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Thread: Christmas cake - Stir Up Sunday

  1. #1
    Junior Member Panchita's Avatar
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    Cool Christmas cake - Stir Up Sunday

    Is anyone out there making their Christmas cake this Sunday (today)?

    In England we have 'Stir Up Sunday', six weeks before Christmas, when it is traditional to make your cake and also your Christmas pudding.

    I don't bother with the pudding (it never gets eaten!) but do try and do my cake now.

    This year I'll be doing my own Stir Up Monday though, since I forgot to soak my fruit overnight last night - so at least I've *started* the cake today....

    What about others?
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  2. #2
    Power Poster QuiltE's Avatar
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    My Christmas cake was made on our Thanksgiving weekend (mid October) .... we're already eating it!
    I'll make another double batch of it in the next week or so, to extend the good eating!!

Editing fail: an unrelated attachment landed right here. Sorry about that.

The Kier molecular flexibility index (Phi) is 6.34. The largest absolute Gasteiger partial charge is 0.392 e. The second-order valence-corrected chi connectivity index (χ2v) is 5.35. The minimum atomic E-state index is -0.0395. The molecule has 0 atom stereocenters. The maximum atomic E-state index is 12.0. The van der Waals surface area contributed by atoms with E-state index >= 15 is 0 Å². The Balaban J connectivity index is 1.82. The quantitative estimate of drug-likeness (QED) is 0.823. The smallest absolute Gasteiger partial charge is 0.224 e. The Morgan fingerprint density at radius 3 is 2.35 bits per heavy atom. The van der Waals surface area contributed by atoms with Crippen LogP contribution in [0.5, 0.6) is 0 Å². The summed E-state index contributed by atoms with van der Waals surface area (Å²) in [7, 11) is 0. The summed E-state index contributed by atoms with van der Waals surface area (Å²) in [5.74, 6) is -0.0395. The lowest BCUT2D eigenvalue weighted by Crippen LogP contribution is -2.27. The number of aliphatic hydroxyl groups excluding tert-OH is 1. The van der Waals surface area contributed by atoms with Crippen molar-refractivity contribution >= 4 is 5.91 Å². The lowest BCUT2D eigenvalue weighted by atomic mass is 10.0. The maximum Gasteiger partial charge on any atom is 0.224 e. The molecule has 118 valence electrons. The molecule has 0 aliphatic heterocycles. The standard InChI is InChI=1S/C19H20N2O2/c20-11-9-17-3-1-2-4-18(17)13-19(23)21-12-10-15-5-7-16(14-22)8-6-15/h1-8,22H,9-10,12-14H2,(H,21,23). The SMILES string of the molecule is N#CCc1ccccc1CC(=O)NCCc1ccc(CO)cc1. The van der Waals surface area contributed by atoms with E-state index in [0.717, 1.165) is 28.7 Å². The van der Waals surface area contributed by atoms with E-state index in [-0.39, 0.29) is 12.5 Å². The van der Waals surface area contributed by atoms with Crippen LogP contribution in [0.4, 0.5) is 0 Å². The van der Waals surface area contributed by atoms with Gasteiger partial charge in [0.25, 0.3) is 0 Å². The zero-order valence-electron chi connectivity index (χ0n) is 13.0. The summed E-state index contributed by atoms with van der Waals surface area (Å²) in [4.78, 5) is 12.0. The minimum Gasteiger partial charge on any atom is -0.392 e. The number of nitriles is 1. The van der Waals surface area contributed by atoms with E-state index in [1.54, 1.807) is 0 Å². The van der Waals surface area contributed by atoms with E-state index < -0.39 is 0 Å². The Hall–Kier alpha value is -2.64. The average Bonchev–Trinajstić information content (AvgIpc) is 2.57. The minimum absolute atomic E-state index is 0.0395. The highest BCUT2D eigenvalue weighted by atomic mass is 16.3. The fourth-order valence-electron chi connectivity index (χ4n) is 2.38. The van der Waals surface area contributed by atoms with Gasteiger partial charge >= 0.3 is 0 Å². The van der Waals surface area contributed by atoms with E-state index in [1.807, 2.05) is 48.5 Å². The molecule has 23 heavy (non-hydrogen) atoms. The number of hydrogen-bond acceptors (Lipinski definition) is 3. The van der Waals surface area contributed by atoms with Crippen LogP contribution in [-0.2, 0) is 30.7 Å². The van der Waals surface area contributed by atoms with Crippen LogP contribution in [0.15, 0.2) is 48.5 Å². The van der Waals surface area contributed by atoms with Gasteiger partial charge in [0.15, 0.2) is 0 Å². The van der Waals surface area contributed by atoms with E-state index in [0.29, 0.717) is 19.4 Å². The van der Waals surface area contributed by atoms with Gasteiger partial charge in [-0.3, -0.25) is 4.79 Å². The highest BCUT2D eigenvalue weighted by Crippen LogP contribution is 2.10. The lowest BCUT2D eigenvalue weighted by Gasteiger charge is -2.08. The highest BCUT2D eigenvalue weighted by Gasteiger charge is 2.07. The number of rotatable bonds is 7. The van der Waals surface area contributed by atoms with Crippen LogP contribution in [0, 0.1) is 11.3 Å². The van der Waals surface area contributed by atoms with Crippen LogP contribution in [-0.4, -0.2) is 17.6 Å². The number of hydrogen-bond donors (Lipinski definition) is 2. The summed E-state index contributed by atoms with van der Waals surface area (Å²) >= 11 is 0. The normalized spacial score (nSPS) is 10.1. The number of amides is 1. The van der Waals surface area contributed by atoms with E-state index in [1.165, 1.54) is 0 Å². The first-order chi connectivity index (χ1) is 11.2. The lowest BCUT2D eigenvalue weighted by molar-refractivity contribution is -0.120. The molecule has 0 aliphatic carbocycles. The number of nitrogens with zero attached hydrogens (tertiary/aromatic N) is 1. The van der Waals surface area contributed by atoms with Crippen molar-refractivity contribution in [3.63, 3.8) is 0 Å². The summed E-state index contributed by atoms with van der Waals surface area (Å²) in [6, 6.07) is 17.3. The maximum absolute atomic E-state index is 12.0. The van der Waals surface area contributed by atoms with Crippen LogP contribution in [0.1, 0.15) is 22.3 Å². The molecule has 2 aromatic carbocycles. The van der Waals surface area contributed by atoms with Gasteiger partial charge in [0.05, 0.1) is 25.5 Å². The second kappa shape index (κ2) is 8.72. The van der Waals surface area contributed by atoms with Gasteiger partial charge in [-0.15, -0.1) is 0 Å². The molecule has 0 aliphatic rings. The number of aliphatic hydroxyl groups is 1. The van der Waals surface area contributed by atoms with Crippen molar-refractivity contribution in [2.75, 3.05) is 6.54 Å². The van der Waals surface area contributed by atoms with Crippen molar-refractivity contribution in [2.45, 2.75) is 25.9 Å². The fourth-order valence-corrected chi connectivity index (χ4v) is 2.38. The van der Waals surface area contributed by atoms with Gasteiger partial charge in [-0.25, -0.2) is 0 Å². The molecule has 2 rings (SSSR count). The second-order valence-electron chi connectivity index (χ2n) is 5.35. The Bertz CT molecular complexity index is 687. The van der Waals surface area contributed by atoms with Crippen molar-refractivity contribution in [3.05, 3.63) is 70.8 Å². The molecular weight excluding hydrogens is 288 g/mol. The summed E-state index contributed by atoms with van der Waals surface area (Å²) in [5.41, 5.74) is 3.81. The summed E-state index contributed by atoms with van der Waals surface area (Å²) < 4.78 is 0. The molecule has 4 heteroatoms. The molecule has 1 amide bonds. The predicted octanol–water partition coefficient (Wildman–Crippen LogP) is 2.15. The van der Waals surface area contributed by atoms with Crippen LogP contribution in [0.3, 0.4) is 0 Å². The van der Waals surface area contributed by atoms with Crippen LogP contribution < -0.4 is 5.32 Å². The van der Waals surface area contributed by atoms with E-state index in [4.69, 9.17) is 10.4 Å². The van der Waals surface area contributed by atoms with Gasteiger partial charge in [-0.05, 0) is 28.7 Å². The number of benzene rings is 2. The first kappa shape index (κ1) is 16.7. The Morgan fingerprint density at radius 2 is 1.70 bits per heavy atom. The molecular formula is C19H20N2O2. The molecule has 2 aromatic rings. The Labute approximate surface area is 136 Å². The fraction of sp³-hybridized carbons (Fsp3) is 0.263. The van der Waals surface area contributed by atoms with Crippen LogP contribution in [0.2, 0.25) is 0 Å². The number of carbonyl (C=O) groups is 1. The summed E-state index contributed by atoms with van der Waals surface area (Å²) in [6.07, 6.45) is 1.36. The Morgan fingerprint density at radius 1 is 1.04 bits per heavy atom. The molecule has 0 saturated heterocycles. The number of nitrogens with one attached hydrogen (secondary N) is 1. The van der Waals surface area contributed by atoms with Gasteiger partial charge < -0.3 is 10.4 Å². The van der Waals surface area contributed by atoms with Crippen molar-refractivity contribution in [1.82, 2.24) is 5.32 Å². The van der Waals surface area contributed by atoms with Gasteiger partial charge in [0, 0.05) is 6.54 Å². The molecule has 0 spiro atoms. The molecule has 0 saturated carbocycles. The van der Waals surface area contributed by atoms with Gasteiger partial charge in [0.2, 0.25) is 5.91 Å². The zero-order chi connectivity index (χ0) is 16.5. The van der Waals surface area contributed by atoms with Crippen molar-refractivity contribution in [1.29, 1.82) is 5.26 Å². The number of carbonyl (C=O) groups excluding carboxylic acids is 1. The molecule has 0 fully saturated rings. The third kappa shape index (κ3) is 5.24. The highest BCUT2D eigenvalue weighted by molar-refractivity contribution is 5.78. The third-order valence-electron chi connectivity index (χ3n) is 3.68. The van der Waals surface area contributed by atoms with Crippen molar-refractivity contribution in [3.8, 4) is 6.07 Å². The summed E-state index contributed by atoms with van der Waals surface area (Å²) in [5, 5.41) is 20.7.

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  3. #3
    Super Member Pinkiris's Avatar
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    Please tell us more about this cake. I don't think that we here in the US are familiar with it! Would it be similar to what we call fruitcake?

    Sue

  4. #4
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    I will make pecan pies on Wed. for Thanksgiving.
    Linda

  5. #5
    Junior Member Panchita's Avatar
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    Americans don't have Christmas cake?!?!

    You're right Sue, it is a type of heavy fruit cake with sultanas, raisins, currants, cherries, mixed peel etc., usually laced with alcohol (I'm doing brandy this year). Traditionally the cake is then covered with marzipan (ground almond paste) and then white icing (not frosting, but firm icing) over that. The top has some form of decoration - shops sell ready made cake ornaments like snowmen, Christmas trees, reindeer etc (some edible) or of course you can make your own.